Bears

Game plan: Penetrate Atlanta's O-Line

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Game plan: Penetrate Atlanta's O-Line

Tuesday, Sept. 6, 2011
Posted: 11:00 p.m.

By JohnMullin
CSNChicago.com BearsInsider Follow@CSNMoonMullin
Chris Harris wasnt in the mood for a scary movie when he put in the video of the Atlanta Falcons offense. But thats what he got.

It wasnt Matt Ryan passing to Tony Gonzalez or Roddy White, all three of them Pro Bowl selections and the kinds of individuals that cost secondaries, even a veteran safety, good nights sleep. It wasnt just Michael Turner running his way into the Pro Bowl.

It was the big guys bearing down on and picking on little people. Like veteran safeties.

We put on the tape and the first thing we notice is their offensive linemen 10, 12 15 yards downfield, Harris said, shaking his head. Last season and even in preseason, their line plays hard, very aggressive, and they finish blocks.

Curiously perhaps, the Falcons have not run the ball all that well against the Bears, who have never beaten them since Ryan arrived. But the Falcons may in fact be a case study supporting the kind of offensive game planning that worked for the Bears over the final nine regular-season games of 2010.

And that smash-mouth approach to running the football that was the first thing Harris thought of when talking about the Atlanta offense that ranked No. 5 in scoring.

The Bears have never sacked Ryan in the two games against the former No. 3 pick of the 2008 draft. Part of the reason: The Falcons have turned those offensive linemen loose, 30 times (vs. 30 pass plays) in the 22-20 win in 2008, 23 times (vs. 33 passes) in 2009. If you want to protect the passer, make pass rushers think about the run, and the Bears have.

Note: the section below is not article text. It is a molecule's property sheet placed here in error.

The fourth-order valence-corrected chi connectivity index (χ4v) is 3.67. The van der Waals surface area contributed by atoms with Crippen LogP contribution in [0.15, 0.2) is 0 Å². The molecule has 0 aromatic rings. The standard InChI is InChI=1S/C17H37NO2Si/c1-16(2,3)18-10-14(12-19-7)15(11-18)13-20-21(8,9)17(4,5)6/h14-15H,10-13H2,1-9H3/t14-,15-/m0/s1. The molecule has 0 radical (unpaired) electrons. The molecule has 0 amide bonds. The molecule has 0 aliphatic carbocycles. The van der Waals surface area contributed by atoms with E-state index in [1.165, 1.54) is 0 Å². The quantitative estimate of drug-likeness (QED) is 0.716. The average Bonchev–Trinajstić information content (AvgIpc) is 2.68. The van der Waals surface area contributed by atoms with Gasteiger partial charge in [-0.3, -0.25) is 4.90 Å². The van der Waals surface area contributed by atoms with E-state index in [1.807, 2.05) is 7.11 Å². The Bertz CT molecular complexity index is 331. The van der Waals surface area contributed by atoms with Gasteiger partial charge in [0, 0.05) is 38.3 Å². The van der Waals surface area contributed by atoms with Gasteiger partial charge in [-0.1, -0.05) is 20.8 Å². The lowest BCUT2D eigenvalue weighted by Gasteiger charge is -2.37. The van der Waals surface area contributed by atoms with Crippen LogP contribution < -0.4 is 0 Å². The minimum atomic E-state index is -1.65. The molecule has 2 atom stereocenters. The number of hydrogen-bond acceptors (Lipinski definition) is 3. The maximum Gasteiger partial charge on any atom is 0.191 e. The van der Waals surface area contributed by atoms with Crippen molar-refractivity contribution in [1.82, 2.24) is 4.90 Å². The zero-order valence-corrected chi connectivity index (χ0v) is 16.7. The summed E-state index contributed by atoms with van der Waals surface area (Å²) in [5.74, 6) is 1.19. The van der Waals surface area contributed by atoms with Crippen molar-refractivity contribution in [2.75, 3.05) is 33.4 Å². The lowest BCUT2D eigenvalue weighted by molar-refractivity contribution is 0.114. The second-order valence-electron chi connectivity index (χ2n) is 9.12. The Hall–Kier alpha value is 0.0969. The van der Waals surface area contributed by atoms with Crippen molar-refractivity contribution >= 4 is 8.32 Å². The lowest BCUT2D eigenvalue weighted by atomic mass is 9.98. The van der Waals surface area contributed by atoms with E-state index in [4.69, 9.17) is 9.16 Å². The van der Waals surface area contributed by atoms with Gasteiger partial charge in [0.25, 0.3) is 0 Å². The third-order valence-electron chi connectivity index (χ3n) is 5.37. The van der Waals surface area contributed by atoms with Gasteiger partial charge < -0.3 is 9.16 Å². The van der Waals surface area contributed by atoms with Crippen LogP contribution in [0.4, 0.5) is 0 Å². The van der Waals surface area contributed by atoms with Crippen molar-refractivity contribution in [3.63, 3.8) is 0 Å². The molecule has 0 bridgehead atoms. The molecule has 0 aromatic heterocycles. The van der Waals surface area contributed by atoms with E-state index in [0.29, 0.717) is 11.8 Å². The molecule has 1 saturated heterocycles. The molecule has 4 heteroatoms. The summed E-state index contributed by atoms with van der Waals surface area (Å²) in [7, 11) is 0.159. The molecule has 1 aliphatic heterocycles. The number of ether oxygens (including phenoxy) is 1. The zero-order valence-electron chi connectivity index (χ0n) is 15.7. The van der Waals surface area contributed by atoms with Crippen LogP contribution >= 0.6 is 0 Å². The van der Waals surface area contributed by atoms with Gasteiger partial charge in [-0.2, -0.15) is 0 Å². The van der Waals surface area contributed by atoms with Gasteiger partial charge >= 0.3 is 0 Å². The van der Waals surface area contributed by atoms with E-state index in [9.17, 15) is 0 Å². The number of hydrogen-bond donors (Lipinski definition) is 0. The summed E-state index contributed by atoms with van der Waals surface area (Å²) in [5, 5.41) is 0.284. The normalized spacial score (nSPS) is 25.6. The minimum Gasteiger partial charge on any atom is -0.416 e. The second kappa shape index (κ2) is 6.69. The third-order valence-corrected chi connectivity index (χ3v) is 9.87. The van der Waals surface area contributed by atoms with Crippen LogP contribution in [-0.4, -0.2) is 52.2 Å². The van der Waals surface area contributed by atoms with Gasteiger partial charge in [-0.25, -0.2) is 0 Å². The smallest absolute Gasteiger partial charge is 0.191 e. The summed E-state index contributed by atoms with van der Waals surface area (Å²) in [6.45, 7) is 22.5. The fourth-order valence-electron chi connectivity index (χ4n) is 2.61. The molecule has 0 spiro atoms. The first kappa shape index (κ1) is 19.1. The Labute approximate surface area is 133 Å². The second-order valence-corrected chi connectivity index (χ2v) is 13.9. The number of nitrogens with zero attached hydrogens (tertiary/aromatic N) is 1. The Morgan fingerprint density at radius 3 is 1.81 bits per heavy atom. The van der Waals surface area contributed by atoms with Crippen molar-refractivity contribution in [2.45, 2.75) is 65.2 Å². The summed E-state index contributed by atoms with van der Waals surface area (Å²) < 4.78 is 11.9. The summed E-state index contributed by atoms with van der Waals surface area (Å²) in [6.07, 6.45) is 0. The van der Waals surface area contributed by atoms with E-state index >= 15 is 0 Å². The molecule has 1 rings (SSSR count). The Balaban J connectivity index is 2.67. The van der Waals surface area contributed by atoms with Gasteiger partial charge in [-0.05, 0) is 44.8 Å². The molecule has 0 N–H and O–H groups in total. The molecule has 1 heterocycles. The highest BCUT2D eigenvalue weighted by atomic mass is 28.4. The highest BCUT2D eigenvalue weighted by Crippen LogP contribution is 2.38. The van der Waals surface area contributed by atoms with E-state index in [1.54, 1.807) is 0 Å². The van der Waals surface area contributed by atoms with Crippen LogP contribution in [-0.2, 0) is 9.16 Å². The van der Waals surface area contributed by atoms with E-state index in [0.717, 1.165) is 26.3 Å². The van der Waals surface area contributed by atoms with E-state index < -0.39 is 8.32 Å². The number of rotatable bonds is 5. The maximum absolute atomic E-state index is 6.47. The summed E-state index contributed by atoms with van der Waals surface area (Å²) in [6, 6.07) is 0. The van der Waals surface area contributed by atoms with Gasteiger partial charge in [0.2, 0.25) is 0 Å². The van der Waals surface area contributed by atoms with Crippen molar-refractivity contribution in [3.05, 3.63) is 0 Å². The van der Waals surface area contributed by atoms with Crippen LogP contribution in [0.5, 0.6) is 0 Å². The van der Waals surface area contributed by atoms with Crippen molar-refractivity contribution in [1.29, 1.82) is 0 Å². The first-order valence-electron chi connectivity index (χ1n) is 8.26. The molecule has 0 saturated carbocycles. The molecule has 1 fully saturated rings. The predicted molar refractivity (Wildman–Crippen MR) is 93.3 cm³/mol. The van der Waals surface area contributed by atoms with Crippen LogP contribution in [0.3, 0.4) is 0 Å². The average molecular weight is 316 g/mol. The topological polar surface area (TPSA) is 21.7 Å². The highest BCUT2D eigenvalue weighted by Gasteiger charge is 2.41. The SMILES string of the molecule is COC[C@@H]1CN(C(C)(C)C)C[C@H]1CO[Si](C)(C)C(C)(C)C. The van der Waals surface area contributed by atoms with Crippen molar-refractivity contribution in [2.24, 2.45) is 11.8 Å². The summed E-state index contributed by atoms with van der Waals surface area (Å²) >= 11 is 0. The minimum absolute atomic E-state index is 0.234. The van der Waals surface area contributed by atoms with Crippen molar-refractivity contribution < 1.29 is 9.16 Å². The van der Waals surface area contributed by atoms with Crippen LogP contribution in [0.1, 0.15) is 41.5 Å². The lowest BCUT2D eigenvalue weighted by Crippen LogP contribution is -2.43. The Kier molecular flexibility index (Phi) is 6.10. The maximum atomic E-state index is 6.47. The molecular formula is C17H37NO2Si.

They run the ball and obviously Matt Ryan is becoming an elite quarterback in this league, Harris said. Hes got the arm, hes a smart guy, and hes smart enough to get it out of his hands and to his playmakers. Theyve been a good running team and now have good skill position players just about everywhere.

The Bears virtually owned the Falcons when Michael Vick ran, literally, the Atlanta offense. In the three Bears-Falcons games of the Vick years, the Falcons scored 3 points twice and 13 once. They have scored 22 and 21 in the two Ryan games.

If it starts up front for the Falcons, it does as well for the Bears on defense, where unprovens Mario Addison and Nick Reed, at 248 and 252 pounds, were kept on the defensive-end depth chart because of their pass rushing. Whether either, if active, can stand up to offensive linemen who consistently get downfield to second and third levels, remains to be seen.

I see a lot of guys that can play, that fill our system, said defensive end Julius Peppers. We have explosive and quick guys, that's what we try and have up front. We're not necessarily big guys, heavy guys, so I see all the guys that we have fit into the system.

John "Moon" Mullin is CSNChicago.com's Bears Insider and appears regularly on Bears Postgame Live and Chicago Tribune Live. Follow Moon on Twitter for up-to-the-minute Bears information.

Bears Season in Review: Adam Shaheen

Bears Season in Review: Adam Shaheen

The Chicago Bears 2019 season was a lesson in disappointment in almost every way possible, from the quarterback to the offensive line and even the vaunted pass rush. But no position underwhelmed more than tight end, and Adam Shaheen was a big reason why.